Lord Asriel’s description that the man in the photograph’s dæmon was “at the time” around his neck as a snake almost seems to suggest that his dæmon was capable of changing shape and just happened to be snake-formed at the time the picture was taken.

I take this wording as being a possible remnant of Pullman’s earlier abandoned notion that all people’s dæmons would be able to change shape. I find little bits like this in my own writing where I’ll accidentally leave in dialog which refers to obsolete plot points or narration that’s no longer consistent with details I added in later.

It’s interesting to see what may be one of these in a finished novel by an experienced author.

Stanislaus Grumman is mentioned a few times in passing here and as far as The Golden Compass is concerned Grumman is nothing but a deceased throwaway character used by Asriel as an excuse to receive funds for a polar expedition. I can only wonder how much of the second and third books Pullman had in mind when he dropped this name almost unimportantly in the beginning of The Golden Compass and as I remember never even mentions it again in this book.

I however, knowing what trepanning is, was baffled that the scholars seemed ignorant to the fact that trepanning was a ritualistic or spiritual thing rather than a form of scalping. I figured there had to be more to the story of Grumman than what Lord Asriel told the scholars, though of course I had no idea how important it was.

It’s amusing to note Pullman’s description of Asriel laughing mockingly as the scholars discuss and speculate on the fate of who they believe is Stanislaus Grumman.
Only what I would consider an expert reader (which I am not) would pick up on the possible significance of that, and I only realized after reading The Subtle Knife and then re-reading The Golden Compass that Lord Asriel was laughing because he knew that this severed had had absolutely nothing to do with Stanislaus Grumman.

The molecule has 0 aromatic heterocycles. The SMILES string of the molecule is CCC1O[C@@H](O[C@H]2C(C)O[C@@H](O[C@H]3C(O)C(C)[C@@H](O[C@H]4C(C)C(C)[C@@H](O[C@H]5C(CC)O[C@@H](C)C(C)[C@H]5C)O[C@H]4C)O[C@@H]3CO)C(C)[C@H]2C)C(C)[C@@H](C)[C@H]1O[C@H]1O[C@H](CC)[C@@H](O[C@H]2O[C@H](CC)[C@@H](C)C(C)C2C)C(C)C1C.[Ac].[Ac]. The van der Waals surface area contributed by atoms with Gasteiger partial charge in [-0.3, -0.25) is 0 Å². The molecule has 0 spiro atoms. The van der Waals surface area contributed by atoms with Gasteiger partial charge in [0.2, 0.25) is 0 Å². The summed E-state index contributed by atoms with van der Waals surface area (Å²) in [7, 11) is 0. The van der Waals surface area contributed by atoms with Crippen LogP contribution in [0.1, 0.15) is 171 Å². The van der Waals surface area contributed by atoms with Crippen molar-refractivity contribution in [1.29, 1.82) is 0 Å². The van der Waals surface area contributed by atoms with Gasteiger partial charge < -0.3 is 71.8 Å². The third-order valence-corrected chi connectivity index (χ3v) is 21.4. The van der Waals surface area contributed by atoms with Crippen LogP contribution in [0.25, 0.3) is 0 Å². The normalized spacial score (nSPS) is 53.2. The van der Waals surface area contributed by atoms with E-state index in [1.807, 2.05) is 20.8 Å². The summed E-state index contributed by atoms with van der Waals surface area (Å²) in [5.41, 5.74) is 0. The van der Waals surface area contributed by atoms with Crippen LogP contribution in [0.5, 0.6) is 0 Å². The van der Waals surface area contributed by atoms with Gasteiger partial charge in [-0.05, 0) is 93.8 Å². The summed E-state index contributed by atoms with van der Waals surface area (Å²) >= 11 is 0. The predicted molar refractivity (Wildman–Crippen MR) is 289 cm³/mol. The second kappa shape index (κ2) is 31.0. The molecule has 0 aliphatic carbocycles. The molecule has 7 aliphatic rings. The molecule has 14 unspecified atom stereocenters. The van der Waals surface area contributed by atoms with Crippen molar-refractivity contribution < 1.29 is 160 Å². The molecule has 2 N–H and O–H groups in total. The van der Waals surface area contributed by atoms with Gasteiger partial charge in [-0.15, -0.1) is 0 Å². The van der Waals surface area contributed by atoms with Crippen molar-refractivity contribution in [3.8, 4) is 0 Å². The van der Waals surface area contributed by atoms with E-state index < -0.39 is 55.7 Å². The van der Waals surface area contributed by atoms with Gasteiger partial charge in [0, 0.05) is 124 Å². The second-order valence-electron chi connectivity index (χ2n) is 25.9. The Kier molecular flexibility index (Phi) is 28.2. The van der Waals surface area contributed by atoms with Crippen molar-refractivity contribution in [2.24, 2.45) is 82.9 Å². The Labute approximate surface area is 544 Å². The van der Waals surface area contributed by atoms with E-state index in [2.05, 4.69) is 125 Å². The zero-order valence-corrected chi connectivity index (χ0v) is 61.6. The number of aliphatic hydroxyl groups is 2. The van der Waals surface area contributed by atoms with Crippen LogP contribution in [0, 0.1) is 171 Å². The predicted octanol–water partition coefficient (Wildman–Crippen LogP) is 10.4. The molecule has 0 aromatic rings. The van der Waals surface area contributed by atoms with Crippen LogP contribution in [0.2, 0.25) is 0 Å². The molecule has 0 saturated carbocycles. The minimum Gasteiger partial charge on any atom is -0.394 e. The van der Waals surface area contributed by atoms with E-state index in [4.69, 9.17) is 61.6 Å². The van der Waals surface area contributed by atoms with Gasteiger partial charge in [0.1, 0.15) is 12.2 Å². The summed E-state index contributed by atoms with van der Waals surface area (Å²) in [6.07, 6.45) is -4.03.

I wonder now if Asriel is aware of Grumman’s whereabouts and how much of a relationship the two of them had prior to The Golden Compass, but thats a discussion for a different book.
I would also like to mention that Dust is absolutely brilliant from the very first mention of it. It doesn't matter at all what Dust is, what it does, or anything, all it does is have the reader wanting to know what it is. Its like a “What's in the box?” ploy that really plays on the readers curiosity and the nature of people to seek seemingly forbidden knowledge, which is, what we learn, what Dust is all about.

Even in the film version’s introduction, when Eva Green as narrator says “So many worlds, but connecting them all is Dust.” I was basically sold on the entire film at that point without being told even the slightest of what Dust was supposed to be.

The first two chapters made me care about Lyra and her world and want to learn about what the heck is going on. Pullman doesn't set up a world in which the reader is told “Look at this fantastic fantasy universe where all these exotic and wild things are commonplace.” It shows the reader a world in many ways no more unique that if someone were to visit a different country with different customs and technology and dress (If you could consider wearing your soul on the outside as a dæmon a form of dress.), but facing many of the same issues about life and the universe and as your own country.

After the Retiring Room scene, we get a quiet moment between the Master and the Librarian. Pullman tells us briefly in narration about how the power and prestige of the Church went unchallenged due to the lack of a Protestant Reformation, and of the Magisterium and its various agencies, including the Oblation Board. This explanation takes no more than a page and doesn't delay the action at all.

The alethiometer is mentioned once or twice in this conversation with not even the slightest clue as to what it is aside from it imparting knowledge of future events on the Master. The original edition of this book, which was titled “Northern Lights”, didn’t even feature the alethiometer on the cover (as far as I know), nor did Pullman feel the device important to have the book named after it.

It’s fun seeing all these things being mentioned and wondering quietly what they are and then learning about them later on when they really matter, its almost like digging up treasure.
I was never able to appreciate how nicely Chapter 2 ended until I listened to the audiobook version in preparation for writing this chapter commentary.

“That’s the duty of the old,” Said the Librarian, “to be anxious on behalf of the young.
And the duty of the young is to scorn the anxiety of the old."

They sat for a while longer, and then parted, for it was late, and they were old and anxious.
(HDM 1, ch. 2, pg. 29, para. 5)